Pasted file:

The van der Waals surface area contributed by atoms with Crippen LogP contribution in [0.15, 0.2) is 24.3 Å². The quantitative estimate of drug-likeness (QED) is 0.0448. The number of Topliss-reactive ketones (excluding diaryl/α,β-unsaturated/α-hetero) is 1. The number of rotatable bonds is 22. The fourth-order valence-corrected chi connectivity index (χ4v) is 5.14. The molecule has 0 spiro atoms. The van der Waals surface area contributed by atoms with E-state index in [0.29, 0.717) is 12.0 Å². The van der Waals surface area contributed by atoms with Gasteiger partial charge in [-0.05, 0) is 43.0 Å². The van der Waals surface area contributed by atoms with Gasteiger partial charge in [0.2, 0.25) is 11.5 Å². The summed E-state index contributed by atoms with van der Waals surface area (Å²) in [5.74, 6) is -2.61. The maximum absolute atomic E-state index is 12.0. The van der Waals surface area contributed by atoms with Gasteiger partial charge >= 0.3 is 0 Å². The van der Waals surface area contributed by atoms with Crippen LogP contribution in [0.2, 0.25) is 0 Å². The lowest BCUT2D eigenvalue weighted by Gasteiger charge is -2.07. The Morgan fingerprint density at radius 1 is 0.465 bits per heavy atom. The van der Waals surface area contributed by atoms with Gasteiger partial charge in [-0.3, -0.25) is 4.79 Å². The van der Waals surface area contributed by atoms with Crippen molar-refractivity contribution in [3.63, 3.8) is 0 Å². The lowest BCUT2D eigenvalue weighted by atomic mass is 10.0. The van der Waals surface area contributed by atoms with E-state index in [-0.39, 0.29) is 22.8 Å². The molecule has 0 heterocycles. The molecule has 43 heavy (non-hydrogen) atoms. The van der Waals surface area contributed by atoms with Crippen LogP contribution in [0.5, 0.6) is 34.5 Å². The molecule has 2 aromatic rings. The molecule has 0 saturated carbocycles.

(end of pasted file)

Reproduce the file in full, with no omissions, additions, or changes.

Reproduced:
The van der Waals surface area contributed by atoms with Crippen LogP contribution in [0.15, 0.2) is 24.3 Å². The quantitative estimate of drug-likeness (QED) is 0.0448. The number of Topliss-reactive ketones (excluding diaryl/α,β-unsaturated/α-hetero) is 1. The number of rotatable bonds is 22. The fourth-order valence-corrected chi connectivity index (χ4v) is 5.14. The molecule has 0 spiro atoms. The van der Waals surface area contributed by atoms with E-state index in [0.29, 0.717) is 12.0 Å². The van der Waals surface area contributed by atoms with Gasteiger partial charge in [-0.05, 0) is 43.0 Å². The van der Waals surface area contributed by atoms with Gasteiger partial charge in [0.2, 0.25) is 11.5 Å². The summed E-state index contributed by atoms with van der Waals surface area (Å²) in [5.74, 6) is -2.61. The maximum absolute atomic E-state index is 12.0. The van der Waals surface area contributed by atoms with Gasteiger partial charge >= 0.3 is 0 Å². The van der Waals surface area contributed by atoms with Crippen LogP contribution in [0.2, 0.25) is 0 Å². The lowest BCUT2D eigenvalue weighted by Gasteiger charge is -2.07. The Morgan fingerprint density at radius 1 is 0.465 bits per heavy atom. The van der Waals surface area contributed by atoms with Gasteiger partial charge in [-0.3, -0.25) is 4.79 Å². The van der Waals surface area contributed by atoms with Crippen molar-refractivity contribution in [3.63, 3.8) is 0 Å². The lowest BCUT2D eigenvalue weighted by atomic mass is 10.0. The van der Waals surface area contributed by atoms with E-state index in [-0.39, 0.29) is 22.8 Å². The molecule has 0 heterocycles. The molecule has 43 heavy (non-hydrogen) atoms. The van der Waals surface area contributed by atoms with Crippen LogP contribution in [0.5, 0.6) is 34.5 Å². The molecule has 2 aromatic rings. The molecule has 0 saturated carbocycles.